Sunday, May 10, 2009


John Pipkin holds a Ph.D. in British Romantic Poetry and once served as the Executive Director of the Writers' League of Texas, a non-profit organization promoting the literary arts. He has published articles in Studies in English Literature, Good Life Magazine, Austin Monthly and the Common Review.

He applied the “Page 69 Test” to Woodsburner, his debut novel, and reported the following:
Well, I guess I have to say that page 69 of Woodsburner both is and is not representative of the entire work. Woodsburner is a historical novel based on a forest fire accidentally started by Henry David Thoreau in 1844, one year before he went off to live alone at Walden Pond. The story of Thoreau’s attempts to extinguish the fire is based on true events, but Thoreau’s story is also interwoven with the stories of three fictional characters: Oddmund Hus, a Norwegian immigrant and farm hand who is pining for the love of his employer’s wife; Eliot Calvert, a bookstore owner and aspiring playwright struggling to support his art with his business; and Caleb Dowdy, an opium-addicted preacher tormented by a terrible secret from his past.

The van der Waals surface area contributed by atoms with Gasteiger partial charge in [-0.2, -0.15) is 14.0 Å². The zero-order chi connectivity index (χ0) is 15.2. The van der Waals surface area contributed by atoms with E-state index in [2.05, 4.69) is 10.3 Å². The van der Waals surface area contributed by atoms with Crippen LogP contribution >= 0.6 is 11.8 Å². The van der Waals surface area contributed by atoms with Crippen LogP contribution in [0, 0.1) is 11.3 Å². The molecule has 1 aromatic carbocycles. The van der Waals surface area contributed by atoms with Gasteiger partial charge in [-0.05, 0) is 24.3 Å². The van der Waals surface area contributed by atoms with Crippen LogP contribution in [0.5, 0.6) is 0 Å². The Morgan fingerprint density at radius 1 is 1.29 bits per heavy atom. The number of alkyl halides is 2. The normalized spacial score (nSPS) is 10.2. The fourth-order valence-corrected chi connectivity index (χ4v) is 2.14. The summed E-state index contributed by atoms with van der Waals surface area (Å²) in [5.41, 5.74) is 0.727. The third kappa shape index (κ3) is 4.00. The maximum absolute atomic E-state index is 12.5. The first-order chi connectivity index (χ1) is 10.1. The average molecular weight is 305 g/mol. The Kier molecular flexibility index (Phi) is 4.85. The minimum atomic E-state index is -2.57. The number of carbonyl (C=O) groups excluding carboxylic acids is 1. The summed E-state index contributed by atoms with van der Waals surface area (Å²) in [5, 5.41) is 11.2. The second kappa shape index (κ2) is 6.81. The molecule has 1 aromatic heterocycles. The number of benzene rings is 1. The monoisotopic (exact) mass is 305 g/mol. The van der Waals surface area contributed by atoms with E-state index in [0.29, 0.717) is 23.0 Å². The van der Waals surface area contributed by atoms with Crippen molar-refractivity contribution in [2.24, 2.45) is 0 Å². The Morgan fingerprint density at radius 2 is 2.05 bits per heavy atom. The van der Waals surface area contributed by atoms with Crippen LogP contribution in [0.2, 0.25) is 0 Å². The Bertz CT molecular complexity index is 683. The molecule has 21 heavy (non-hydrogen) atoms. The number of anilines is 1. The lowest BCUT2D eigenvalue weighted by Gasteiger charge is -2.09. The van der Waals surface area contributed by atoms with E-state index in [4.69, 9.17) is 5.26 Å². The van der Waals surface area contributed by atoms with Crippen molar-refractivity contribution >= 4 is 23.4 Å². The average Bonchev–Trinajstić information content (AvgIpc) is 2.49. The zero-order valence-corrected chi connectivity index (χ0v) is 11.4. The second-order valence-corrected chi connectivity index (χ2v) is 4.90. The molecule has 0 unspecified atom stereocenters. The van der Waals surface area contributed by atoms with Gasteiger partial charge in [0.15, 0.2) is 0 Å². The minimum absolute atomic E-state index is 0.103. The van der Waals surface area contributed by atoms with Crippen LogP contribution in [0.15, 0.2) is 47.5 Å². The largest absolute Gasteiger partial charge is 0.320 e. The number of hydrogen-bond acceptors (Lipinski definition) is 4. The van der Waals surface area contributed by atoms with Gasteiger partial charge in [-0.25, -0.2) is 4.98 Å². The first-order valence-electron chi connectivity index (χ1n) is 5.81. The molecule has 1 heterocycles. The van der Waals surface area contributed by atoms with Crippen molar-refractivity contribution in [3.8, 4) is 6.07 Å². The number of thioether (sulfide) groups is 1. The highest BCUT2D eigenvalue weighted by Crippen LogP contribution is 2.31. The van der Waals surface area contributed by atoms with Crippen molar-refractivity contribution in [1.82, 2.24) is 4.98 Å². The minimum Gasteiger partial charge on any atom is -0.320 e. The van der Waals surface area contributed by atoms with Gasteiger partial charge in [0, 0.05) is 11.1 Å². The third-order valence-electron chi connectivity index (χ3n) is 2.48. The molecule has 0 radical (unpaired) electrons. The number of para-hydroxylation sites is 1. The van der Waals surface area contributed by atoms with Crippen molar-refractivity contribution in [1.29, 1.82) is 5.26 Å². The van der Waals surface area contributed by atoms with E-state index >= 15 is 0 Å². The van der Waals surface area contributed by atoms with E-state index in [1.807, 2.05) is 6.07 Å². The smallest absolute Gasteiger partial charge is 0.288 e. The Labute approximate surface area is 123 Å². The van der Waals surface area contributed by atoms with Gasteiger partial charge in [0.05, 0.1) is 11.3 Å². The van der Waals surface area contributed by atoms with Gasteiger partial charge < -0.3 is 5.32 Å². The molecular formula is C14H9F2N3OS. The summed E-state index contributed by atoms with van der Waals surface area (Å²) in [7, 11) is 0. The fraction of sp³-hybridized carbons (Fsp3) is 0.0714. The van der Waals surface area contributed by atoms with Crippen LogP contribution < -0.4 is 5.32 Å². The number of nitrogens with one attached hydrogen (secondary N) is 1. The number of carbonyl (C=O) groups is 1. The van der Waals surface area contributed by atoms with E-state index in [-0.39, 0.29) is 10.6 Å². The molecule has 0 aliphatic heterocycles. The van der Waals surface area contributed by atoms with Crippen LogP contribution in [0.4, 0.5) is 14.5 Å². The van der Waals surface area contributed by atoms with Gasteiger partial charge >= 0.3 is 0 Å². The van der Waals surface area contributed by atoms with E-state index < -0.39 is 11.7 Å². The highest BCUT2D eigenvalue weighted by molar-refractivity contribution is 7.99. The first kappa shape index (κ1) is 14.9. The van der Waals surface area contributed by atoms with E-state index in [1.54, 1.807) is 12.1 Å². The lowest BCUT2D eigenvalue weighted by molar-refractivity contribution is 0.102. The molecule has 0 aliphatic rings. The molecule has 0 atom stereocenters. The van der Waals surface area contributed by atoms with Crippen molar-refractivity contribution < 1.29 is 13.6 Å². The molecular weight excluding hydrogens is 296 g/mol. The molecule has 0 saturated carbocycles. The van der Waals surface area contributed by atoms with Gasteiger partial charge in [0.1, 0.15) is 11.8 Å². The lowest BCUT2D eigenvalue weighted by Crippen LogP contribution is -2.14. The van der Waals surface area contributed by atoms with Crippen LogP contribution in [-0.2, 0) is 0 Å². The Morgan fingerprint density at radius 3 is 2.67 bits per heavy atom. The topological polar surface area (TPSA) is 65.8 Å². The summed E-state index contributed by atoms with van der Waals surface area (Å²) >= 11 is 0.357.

Page 69 of Woodsburner describes Oddmund’s fateful journey to America as a boy on board the Sovereign of the Seas. In style, tone, and pacing, page 69 is representative of the entire novel, which paints a portrait of life in America in the early 19th-century. But in terms of the plot, this page really only represents about 25% of the book, since Oddmund’s story is only one of the four that are interwoven in Woodsburner.
Read an excerpt from Woodsburner, and learn more about the book and author at John Pipkin's website.

--Marshal Zeringue